In Named of the Dragon by Susanna Kearsley, When literary agent Lyn Ravenshaw agreed to go to Wales with her client and friend, author Bridget Cooper for Christmas, she didn’t know she would become tangled up in all of the personal drama playing out on the Castle Farm estate. Lyn has had her own past tragedy she is trying to put behind her, still suffering from nightmares after the unexpected loss of her baby about five years ago.
“We don’t let any of them die, in Wales–Merlin and Arthur and Owain–we keep them close by and asleep in the hills, to be wakened if ever we need them.”
I felt the magic of his words, and something more–a sense of solid permanence and peace, deep peace, that flowed between the land and Gareth, drew me in its circle.
But between Bridget’s machinations to spend time alone with local playwright Gareth, and their next door neighbor Elen’s insistence that her son Stevie is going to be taken from her by a dragon, Lyn somehow is the voice of reason in the chaos. She soon begins to question her own self, though, when her dreams take on a life of their own, relating back to her own past and carrying into them the craziness of her current situation. Is there really someone trying to take Stevie from Elen? Or is someone preying on the young mother’s vivid imagination?
Named of the Dragon was an interesting novel that pulled in elements of romance, mystery, and even Welsh legends to create a moody Christmastime story that was truly unique.
‘Not that I’d ever promised her I’d be her son’s protector, but part of me was beginning to think he might actually need one. Because dragons, I knew, came in all shapes and sizes.’
It’s honestly a little difficult to explain Named of the Dragon. It was a modern day story, but legends, history, and dreams/nightmares became wrapped up in our lead character’s life to the point that she had a hard time determining what was real. Having read some of author Susanna Kearsley’s previous work, I think this type of story is where she excels. I liked getting tangled up in her books where the lines are blurred between reality and the dreamworld. For me, it keeps things exciting and holds my attention completely.
Kearsley has some of the most beautifully written, enchantingly descriptive background scenes I’ve read. And with the bonus of Welsh folklore about Arthur, Excalibur, and Merlin (among others) there was so much wonderful imagery added to the story. I’m a fan of such old legends anyway, but it was intriguing to see it so blended in with a contemporary plot. I thought it worked well, being that Lyn was a literary agent and the authors and playwrights that surrounded her used it in their work. It felt right for the situation.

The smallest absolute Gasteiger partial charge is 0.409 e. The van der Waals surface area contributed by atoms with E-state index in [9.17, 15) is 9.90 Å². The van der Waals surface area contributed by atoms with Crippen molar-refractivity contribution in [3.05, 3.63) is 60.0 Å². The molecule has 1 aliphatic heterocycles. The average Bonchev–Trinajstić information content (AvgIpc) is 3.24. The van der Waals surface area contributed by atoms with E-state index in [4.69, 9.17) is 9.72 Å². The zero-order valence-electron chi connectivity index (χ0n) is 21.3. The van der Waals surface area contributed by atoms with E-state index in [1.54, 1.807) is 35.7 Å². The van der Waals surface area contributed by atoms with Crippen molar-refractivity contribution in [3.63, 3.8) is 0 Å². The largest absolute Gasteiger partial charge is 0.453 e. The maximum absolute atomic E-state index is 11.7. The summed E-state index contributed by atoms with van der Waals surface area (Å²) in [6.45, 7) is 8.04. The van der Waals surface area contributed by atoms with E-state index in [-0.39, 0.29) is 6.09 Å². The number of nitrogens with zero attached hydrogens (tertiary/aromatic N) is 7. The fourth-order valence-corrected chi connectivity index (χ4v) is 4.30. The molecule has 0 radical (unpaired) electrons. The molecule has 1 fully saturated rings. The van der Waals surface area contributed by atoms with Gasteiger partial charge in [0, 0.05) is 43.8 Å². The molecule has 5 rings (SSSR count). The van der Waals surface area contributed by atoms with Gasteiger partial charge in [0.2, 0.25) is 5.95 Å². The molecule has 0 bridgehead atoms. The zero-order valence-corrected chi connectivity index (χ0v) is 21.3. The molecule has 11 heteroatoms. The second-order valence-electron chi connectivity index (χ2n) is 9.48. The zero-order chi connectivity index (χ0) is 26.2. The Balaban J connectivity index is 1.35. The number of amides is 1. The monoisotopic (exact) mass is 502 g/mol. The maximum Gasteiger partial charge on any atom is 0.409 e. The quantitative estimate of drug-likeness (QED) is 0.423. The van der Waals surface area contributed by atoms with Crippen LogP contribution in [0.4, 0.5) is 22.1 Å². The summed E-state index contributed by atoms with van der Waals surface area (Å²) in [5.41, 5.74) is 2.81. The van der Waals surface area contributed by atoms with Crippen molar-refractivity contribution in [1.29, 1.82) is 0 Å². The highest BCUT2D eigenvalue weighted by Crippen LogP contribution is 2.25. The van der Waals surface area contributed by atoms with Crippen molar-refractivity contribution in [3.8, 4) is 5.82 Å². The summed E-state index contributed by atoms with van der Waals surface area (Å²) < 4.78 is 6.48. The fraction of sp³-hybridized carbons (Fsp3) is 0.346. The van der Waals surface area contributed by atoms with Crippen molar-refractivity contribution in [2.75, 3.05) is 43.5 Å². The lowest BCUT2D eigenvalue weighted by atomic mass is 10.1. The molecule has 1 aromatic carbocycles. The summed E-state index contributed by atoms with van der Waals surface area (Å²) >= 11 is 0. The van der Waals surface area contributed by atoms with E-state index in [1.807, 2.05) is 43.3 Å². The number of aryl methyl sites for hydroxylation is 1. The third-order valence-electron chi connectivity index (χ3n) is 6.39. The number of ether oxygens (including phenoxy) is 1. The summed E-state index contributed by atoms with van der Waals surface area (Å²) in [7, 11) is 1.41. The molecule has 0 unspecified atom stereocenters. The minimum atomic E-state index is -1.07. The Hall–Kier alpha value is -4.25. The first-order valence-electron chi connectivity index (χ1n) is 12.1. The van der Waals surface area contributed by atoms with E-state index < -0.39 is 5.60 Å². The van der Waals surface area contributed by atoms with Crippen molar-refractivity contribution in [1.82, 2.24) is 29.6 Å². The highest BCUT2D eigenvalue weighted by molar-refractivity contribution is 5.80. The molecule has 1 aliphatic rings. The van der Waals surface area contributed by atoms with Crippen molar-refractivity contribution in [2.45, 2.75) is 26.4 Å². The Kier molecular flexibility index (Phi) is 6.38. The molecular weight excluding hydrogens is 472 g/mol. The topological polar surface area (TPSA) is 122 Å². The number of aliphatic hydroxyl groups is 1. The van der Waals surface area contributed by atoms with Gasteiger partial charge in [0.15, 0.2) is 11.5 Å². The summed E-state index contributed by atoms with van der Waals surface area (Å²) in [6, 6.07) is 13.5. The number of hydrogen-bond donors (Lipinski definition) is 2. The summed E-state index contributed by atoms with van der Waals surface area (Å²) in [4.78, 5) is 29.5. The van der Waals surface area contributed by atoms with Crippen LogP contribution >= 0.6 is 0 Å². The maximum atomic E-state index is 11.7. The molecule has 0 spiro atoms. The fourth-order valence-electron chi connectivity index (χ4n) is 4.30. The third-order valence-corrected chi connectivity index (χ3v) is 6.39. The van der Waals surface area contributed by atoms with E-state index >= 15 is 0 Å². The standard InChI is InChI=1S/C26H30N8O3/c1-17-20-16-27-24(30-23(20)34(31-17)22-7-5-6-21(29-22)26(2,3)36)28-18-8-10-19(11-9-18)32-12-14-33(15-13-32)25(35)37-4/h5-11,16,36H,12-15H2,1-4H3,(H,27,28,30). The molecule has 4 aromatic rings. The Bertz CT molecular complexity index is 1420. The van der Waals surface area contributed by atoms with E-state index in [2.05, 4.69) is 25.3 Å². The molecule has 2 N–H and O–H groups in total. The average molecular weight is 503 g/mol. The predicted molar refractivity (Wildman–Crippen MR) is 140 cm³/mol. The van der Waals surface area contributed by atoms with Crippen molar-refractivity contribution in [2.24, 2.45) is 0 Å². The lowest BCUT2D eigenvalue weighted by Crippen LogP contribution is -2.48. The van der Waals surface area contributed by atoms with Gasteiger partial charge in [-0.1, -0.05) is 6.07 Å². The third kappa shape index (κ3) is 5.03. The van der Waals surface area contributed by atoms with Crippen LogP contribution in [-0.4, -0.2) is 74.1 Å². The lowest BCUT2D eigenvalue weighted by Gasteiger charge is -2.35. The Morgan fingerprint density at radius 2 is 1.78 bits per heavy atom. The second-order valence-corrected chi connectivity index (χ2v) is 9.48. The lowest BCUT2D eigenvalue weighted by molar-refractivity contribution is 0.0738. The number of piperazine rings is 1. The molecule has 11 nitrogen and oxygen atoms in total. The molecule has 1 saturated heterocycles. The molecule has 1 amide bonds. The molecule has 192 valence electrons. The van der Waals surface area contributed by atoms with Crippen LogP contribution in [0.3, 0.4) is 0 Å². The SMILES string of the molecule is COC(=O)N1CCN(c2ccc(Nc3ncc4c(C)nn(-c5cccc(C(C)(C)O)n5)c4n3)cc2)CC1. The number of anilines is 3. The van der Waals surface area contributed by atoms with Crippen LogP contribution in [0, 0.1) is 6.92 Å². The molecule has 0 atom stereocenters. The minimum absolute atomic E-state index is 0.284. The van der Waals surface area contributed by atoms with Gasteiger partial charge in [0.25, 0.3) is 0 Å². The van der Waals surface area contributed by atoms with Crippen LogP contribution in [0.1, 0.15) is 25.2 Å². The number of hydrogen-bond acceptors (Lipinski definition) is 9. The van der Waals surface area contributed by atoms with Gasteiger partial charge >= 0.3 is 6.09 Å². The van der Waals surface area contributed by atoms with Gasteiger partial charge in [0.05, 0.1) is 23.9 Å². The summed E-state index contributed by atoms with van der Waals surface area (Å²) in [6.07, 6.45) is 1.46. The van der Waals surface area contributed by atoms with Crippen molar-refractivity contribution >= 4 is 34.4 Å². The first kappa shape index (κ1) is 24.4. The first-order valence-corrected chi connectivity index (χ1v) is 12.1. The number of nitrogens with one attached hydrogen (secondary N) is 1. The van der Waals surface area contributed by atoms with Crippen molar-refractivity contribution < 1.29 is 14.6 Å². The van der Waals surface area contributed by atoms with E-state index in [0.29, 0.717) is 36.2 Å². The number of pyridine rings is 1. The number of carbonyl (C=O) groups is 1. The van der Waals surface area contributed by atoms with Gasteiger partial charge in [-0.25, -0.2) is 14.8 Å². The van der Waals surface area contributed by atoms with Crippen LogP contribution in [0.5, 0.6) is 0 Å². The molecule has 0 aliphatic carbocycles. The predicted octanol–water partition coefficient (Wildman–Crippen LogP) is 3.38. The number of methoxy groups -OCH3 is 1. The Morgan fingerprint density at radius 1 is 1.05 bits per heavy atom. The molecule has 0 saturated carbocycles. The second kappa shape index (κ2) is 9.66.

The characters themselves were all very well developed, including the secondary characters who sometimes stole the scenes they were in. Figuring out who was telling the truth and who was bothering Elen was really where the mystery came in to play. I never really was sure until the end how everyone factored in and how Lyn would use her strengths to keep Elen and Stevie safe. I had no doubt in her abilities for some reason, which was nice. Even though Lyn was struggling, she was still a strong character I easily identified with.
Fantasy and real life become linked together in Susanna Kearsley’s latest offering. If you’re looking for a holiday story that offers a little bit of extra excitement, give Named of the Dragon a try.
A haunting tale of intrigue from New York Times bestselling author Susanna Kearsley.
Although it goes against her workaholic nature, literary agent Lyn Ravenshaw lets herself be whisked off to Wales for the Christmas holidays by her star client, flamboyant children’s author Bridget Cooper. She suspects Bridget has ulterior motives, but the lure of South Wales with its castles and myths is irresistible. Perhaps a change of scene will bring relief from the nightmares that have plagued her since the death of her child.
Lyn immerses herself in the peace and quiet of the charming Welsh village, but she soon meets an eccentric young widow who’s concerned her baby son is in danger—and inexplicably thinks Lyn is the child’s protector.
Lyn’s dreams become more and more disturbing as she forms a surprisingly warm friendship with a reclusive, brooding playwright, and is pulled into an ancient world of Arthurian legend and dangerous prophecies. Before she can escape her nightmares, she must uncover the secret of her dreams, which is somehow inextricably located in a time long ago and far away…